Because the summary of the Mueller report says so. ” The first involved attempts by a Russian organization, the Internet Research Agency (IRA), to conduct disinformation and social media operations in the United States designed to sow social discord…”

        Earlier reports by various intelligence agencies said the same thing.

        https://www.npr.org/2018/12/17/677390345/new-reports-detail-expansive-russia-disinformation-scheme-targeting-u-s

        Different false memes were distributed to different groups to divide the electorate. The Russians. like everyone else. thought Hillary would win, but their goal was for whoever was elected to face the kind of investigation that Trump has. I have no doubt that had Clinton won, the GOP would have started investigations from day one as well.

        The Russians were completely successful at putting us at each other’s throats.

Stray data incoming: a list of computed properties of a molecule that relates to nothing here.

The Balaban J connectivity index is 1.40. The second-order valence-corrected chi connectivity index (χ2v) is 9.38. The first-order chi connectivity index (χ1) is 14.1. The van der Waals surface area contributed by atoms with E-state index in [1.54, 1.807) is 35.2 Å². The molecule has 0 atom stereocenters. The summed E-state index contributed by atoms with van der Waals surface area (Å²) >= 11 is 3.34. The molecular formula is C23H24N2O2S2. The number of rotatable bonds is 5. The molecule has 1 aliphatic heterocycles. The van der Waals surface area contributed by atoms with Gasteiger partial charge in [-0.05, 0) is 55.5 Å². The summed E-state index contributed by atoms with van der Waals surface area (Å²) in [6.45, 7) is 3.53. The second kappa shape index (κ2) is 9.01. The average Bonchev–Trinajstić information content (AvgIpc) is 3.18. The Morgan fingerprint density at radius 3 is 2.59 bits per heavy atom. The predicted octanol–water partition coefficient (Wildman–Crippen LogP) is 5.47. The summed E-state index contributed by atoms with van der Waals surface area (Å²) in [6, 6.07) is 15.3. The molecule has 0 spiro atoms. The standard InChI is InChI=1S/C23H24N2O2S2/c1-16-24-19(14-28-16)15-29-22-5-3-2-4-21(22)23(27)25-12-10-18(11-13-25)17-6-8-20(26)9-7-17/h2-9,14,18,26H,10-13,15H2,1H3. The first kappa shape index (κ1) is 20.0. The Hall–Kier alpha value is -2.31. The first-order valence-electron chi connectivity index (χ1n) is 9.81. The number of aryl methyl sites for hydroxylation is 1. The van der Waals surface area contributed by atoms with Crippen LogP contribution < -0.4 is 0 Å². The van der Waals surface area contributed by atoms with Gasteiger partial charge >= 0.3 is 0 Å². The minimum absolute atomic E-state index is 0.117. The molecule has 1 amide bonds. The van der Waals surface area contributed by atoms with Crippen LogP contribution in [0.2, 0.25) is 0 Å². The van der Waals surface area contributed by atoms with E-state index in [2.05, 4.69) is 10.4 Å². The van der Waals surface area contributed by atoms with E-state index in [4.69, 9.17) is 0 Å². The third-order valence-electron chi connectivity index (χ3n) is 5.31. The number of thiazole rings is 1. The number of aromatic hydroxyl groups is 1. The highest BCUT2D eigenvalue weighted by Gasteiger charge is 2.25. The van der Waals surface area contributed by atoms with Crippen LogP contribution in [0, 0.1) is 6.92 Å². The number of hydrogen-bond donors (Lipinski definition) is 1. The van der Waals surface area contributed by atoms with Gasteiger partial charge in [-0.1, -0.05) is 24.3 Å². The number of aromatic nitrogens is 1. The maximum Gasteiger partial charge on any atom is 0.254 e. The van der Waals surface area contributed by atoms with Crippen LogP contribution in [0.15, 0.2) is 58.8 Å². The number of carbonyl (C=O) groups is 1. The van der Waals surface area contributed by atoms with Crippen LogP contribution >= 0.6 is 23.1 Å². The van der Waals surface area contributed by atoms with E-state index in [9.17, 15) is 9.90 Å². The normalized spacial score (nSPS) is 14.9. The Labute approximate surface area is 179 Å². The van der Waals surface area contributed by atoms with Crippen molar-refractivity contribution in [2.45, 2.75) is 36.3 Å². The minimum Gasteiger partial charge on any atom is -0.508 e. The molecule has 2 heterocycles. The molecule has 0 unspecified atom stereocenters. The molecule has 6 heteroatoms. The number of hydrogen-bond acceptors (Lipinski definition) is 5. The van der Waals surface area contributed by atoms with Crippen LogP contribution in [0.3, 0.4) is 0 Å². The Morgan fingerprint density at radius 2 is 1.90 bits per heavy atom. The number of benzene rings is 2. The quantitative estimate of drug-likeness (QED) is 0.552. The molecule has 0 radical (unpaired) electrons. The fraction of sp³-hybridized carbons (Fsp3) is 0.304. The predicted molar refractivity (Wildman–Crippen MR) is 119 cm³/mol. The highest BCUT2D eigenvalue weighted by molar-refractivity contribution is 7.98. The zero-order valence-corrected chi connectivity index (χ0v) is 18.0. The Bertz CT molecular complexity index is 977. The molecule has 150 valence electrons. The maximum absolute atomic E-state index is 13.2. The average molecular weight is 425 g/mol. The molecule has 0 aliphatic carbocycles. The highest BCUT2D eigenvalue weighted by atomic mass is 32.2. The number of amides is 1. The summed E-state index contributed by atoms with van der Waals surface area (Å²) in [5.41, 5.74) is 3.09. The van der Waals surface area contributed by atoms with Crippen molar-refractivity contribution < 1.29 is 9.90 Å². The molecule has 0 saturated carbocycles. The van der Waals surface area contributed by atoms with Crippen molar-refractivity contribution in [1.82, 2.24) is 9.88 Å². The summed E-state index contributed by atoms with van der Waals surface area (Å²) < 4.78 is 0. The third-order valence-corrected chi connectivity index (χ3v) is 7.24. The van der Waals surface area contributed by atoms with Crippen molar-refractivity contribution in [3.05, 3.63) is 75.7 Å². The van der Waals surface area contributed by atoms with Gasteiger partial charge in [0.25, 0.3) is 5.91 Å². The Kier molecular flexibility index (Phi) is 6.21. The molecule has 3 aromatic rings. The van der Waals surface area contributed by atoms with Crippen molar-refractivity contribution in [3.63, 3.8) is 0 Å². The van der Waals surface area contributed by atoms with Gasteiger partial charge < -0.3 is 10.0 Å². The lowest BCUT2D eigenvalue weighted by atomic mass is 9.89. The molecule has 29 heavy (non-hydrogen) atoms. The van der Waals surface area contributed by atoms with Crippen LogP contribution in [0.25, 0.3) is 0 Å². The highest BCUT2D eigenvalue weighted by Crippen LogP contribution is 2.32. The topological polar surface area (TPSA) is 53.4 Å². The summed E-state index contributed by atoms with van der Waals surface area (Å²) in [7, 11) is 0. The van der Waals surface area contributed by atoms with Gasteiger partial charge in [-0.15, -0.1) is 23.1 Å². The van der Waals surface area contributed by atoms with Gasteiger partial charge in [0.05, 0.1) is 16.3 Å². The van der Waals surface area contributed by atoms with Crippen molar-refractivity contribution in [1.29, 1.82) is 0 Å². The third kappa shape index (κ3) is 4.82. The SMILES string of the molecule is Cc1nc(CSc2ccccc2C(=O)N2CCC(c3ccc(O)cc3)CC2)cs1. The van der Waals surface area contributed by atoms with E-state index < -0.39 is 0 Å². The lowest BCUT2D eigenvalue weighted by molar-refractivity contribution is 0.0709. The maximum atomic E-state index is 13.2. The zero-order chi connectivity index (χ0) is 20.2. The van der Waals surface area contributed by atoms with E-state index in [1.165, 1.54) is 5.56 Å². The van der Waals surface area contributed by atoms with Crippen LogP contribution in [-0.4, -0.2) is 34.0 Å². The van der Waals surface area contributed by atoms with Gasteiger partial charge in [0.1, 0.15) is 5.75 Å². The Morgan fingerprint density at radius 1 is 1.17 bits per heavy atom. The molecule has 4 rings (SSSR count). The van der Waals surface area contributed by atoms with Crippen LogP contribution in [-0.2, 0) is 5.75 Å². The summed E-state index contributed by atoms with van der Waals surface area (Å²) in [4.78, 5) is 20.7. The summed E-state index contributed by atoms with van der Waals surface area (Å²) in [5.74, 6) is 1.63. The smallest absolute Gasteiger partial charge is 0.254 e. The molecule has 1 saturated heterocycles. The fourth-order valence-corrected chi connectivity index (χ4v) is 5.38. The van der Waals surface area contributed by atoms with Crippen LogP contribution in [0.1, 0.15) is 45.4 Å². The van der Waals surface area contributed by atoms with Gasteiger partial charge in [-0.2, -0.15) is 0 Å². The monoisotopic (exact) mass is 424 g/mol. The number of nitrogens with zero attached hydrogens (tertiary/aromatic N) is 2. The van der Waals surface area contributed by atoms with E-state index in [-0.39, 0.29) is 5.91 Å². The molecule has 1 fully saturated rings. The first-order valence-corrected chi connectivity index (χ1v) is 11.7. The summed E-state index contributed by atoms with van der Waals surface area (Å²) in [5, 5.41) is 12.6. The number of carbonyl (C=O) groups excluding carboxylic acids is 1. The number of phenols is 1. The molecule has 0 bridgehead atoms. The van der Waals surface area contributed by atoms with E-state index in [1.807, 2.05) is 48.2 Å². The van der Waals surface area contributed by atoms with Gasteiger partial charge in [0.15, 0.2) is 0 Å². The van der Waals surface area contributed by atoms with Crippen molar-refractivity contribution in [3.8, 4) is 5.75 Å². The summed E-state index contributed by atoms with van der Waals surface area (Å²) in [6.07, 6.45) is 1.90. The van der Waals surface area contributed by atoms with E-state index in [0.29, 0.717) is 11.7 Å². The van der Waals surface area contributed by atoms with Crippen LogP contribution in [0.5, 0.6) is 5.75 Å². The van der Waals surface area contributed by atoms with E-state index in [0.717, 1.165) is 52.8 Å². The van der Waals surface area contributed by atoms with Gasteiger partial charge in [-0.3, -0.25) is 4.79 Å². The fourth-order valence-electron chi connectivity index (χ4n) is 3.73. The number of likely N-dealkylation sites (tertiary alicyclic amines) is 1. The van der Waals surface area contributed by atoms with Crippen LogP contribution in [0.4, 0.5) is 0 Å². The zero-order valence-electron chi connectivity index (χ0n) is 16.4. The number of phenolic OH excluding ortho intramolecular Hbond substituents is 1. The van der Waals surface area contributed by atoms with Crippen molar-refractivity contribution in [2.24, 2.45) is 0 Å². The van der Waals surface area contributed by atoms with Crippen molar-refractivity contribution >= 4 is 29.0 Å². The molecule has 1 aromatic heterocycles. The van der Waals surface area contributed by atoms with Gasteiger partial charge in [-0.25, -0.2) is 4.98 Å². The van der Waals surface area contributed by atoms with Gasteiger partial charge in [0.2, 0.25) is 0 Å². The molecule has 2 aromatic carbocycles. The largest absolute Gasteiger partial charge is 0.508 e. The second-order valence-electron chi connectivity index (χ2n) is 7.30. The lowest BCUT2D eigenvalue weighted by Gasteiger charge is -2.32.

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  4. Well, if we are going to make people whole then we owe Bill and Hillary Clinton tens of millions of dollars for three decades of legal fees that they have had to spend defending themselves from dozens of bogus charges which – unlike the Mueller probe – never even lead to a single indictment, much less a conviction of any kind of crime.

    Trump’s inability to govern has nothing to do with the Russian investigation. Other Presidents have carried on effectively as inquiries work their way to a conclusion. His inability to lead springs from his abysmal intellect and character. We are “at each other’s throats” because that is the way that Trump clings to power.